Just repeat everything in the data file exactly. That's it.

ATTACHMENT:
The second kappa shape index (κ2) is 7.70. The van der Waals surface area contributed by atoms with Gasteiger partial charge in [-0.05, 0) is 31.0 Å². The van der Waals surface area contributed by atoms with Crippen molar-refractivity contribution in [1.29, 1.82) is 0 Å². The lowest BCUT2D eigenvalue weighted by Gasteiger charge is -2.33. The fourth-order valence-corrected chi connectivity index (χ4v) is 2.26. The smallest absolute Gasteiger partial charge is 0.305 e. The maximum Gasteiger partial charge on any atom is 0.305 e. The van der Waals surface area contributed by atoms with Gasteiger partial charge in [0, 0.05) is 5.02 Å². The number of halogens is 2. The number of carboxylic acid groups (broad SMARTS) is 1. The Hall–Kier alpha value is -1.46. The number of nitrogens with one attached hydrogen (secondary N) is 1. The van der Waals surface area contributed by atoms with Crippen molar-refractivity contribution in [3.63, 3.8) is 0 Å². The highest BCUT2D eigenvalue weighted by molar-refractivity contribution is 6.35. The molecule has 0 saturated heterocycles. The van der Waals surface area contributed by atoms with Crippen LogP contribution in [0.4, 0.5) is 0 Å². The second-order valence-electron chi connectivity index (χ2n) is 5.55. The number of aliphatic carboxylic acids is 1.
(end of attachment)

The second kappa shape index (κ2) is 7.70. The van der Waals surface area contributed by atoms with Gasteiger partial charge in [-0.05, 0) is 31.0 Å². The van der Waals surface area contributed by atoms with Crippen molar-refractivity contribution in [1.29, 1.82) is 0 Å². The lowest BCUT2D eigenvalue weighted by Gasteiger charge is -2.33. The fourth-order valence-corrected chi connectivity index (χ4v) is 2.26. The smallest absolute Gasteiger partial charge is 0.305 e. The maximum Gasteiger partial charge on any atom is 0.305 e. The van der Waals surface area contributed by atoms with Gasteiger partial charge in [0, 0.05) is 5.02 Å². The number of halogens is 2. The number of carboxylic acid groups (broad SMARTS) is 1. The Hall–Kier alpha value is -1.46. The number of nitrogens with one attached hydrogen (secondary N) is 1. The van der Waals surface area contributed by atoms with Crippen molar-refractivity contribution in [3.63, 3.8) is 0 Å². The highest BCUT2D eigenvalue weighted by molar-refractivity contribution is 6.35. The molecule has 0 saturated heterocycles. The van der Waals surface area contributed by atoms with Crippen LogP contribution in [0.4, 0.5) is 0 Å². The second-order valence-electron chi connectivity index (χ2n) is 5.55. The number of aliphatic carboxylic acids is 1.